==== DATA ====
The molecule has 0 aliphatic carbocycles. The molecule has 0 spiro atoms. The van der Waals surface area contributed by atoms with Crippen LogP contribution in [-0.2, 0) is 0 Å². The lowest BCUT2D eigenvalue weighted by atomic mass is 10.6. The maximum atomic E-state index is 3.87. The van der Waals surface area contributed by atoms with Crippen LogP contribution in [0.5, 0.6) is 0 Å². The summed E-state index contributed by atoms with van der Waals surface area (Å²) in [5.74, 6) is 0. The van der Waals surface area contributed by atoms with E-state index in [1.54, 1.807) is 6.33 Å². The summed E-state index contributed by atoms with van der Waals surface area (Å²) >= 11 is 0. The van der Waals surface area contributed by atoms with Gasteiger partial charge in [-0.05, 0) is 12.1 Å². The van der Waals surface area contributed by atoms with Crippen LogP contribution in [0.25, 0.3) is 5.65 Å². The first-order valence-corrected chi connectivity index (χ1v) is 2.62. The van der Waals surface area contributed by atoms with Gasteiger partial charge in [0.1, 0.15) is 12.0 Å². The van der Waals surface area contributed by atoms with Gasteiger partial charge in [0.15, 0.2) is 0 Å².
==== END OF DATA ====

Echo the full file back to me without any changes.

The molecule has 0 aliphatic carbocycles. The molecule has 0 spiro atoms. The van der Waals surface area contributed by atoms with Crippen LogP contribution in [-0.2, 0) is 0 Å². The lowest BCUT2D eigenvalue weighted by atomic mass is 10.6. The maximum atomic E-state index is 3.87. The van der Waals surface area contributed by atoms with Crippen LogP contribution in [0.5, 0.6) is 0 Å². The summed E-state index contributed by atoms with van der Waals surface area (Å²) in [5.74, 6) is 0. The van der Waals surface area contributed by atoms with E-state index in [1.54, 1.807) is 6.33 Å². The summed E-state index contributed by atoms with van der Waals surface area (Å²) >= 11 is 0. The van der Waals surface area contributed by atoms with Gasteiger partial charge in [-0.05, 0) is 12.1 Å². The van der Waals surface area contributed by atoms with Crippen LogP contribution in [0.25, 0.3) is 5.65 Å². The first-order valence-corrected chi connectivity index (χ1v) is 2.62. The van der Waals surface area contributed by atoms with Gasteiger partial charge in [0.1, 0.15) is 12.0 Å². The van der Waals surface area contributed by atoms with Gasteiger partial charge in [0.15, 0.2) is 0 Å².